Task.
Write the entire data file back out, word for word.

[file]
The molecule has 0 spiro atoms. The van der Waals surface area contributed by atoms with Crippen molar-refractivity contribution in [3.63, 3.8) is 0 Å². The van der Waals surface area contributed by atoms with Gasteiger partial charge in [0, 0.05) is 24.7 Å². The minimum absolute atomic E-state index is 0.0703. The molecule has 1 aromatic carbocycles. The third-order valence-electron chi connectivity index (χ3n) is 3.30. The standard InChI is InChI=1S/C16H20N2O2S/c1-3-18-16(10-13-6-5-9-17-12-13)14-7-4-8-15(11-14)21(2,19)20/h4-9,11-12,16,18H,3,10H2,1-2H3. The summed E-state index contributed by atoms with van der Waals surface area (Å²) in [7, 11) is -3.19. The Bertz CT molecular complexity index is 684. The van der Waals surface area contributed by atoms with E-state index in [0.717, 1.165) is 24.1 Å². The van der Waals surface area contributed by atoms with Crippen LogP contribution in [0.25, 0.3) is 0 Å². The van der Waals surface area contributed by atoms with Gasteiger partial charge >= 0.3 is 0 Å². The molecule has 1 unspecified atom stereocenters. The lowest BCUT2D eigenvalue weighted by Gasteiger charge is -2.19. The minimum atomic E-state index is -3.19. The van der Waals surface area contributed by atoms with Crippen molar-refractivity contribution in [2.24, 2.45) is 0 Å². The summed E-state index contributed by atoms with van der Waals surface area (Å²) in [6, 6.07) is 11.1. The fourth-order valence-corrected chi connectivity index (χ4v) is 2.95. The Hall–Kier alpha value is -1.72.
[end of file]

The molecule has 0 spiro atoms. The van der Waals surface area contributed by atoms with Crippen molar-refractivity contribution in [3.63, 3.8) is 0 Å². The van der Waals surface area contributed by atoms with Gasteiger partial charge in [0, 0.05) is 24.7 Å². The minimum absolute atomic E-state index is 0.0703. The molecule has 1 aromatic carbocycles. The third-order valence-electron chi connectivity index (χ3n) is 3.30. The standard InChI is InChI=1S/C16H20N2O2S/c1-3-18-16(10-13-6-5-9-17-12-13)14-7-4-8-15(11-14)21(2,19)20/h4-9,11-12,16,18H,3,10H2,1-2H3. The summed E-state index contributed by atoms with van der Waals surface area (Å²) in [7, 11) is -3.19. The Bertz CT molecular complexity index is 684. The van der Waals surface area contributed by atoms with E-state index in [0.717, 1.165) is 24.1 Å². The van der Waals surface area contributed by atoms with Crippen LogP contribution in [0.25, 0.3) is 0 Å². The van der Waals surface area contributed by atoms with Gasteiger partial charge >= 0.3 is 0 Å². The molecule has 1 unspecified atom stereocenters. The lowest BCUT2D eigenvalue weighted by Gasteiger charge is -2.19. The minimum atomic E-state index is -3.19. The van der Waals surface area contributed by atoms with Crippen molar-refractivity contribution in [2.24, 2.45) is 0 Å². The summed E-state index contributed by atoms with van der Waals surface area (Å²) in [6, 6.07) is 11.1. The fourth-order valence-corrected chi connectivity index (χ4v) is 2.95. The Hall–Kier alpha value is -1.72.